Nathan Wright, an eighth-grader who lives in Penn Hills, has always wanted to play football. He dreams of playing as a defensive end or defensive tackle in college and in the NFL.
So far, he hasn’t been able to play. He’s been preoccupied with his struggle against asthma. Since he was 3 months old, the disease has kept him away from most sports, interrupted his classes at school, and kept him from visiting friends and relatives who have pets. Every once in a while, it causes a terrifying attack, triggered by heat, dust, pollen, animal hair, or seemingly nothing.
“I felt like I was dying,” Nathan said, describing one attack that happened in a Walmart. “Like I was about to pass out, go into a coma.”
Nathan’s doctor doesn’t think it’s safe for him to join his middle school’s football team, so he practices workout drills with his friends. He’s hoping that he’ll be able to play this fall: a new drug he’s taking, Zolair, has reduced the frequency of his attacks.
There are thousands of youngsters like Nathan in Allegheny County, where more than 21,000 public school students had asthma in the 2008-09 school year, according to a 2012 report from the Pennsylvania Department of Health. Like most large cities, Pittsburgh has a high rate of the disease, with pollution and poverty increasing the risk for local children.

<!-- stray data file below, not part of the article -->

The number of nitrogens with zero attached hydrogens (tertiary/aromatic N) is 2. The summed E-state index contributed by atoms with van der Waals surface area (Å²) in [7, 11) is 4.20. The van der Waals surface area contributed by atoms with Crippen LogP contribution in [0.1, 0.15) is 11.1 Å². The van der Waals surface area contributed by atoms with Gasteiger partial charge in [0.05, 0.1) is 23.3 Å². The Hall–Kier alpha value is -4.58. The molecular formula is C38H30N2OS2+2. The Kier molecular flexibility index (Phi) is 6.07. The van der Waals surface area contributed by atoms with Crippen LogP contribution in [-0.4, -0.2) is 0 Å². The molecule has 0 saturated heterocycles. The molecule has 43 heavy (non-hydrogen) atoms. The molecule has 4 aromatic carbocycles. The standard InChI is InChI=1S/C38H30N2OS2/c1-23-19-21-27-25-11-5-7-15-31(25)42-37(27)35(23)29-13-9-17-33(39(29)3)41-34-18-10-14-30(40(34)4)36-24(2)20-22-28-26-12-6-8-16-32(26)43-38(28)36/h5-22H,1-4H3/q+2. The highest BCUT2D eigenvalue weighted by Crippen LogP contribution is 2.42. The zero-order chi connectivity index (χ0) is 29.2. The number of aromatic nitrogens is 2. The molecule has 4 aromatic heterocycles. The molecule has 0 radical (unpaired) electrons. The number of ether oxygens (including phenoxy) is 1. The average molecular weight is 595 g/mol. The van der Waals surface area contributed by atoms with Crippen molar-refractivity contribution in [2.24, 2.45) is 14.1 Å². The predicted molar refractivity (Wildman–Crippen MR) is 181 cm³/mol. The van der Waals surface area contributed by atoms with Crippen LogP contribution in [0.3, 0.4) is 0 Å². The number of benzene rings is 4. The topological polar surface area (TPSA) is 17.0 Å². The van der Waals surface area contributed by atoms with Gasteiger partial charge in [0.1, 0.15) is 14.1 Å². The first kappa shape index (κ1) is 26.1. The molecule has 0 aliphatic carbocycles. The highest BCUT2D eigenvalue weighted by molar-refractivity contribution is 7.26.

Asthma has become more common among Allegheny County’s public school students in recent years, rising from 10.2 percent in the 2003-04 school year to 12.1 percent in 2008-09.
The reason for the increase isn’t clear, said Deborah Gentile, director of research in the Allegheny Health Network’s Division of Allergy, Asthma and Immunology. Part of it might be due to the poor economy. The recession drove down incomes, and low-income children are at higher risk of asthma. They’re more likely to live in poor housing with asthma triggers such as cockroaches, mice and dust. It’s also more common for them to be in a home where someone smokes indoors.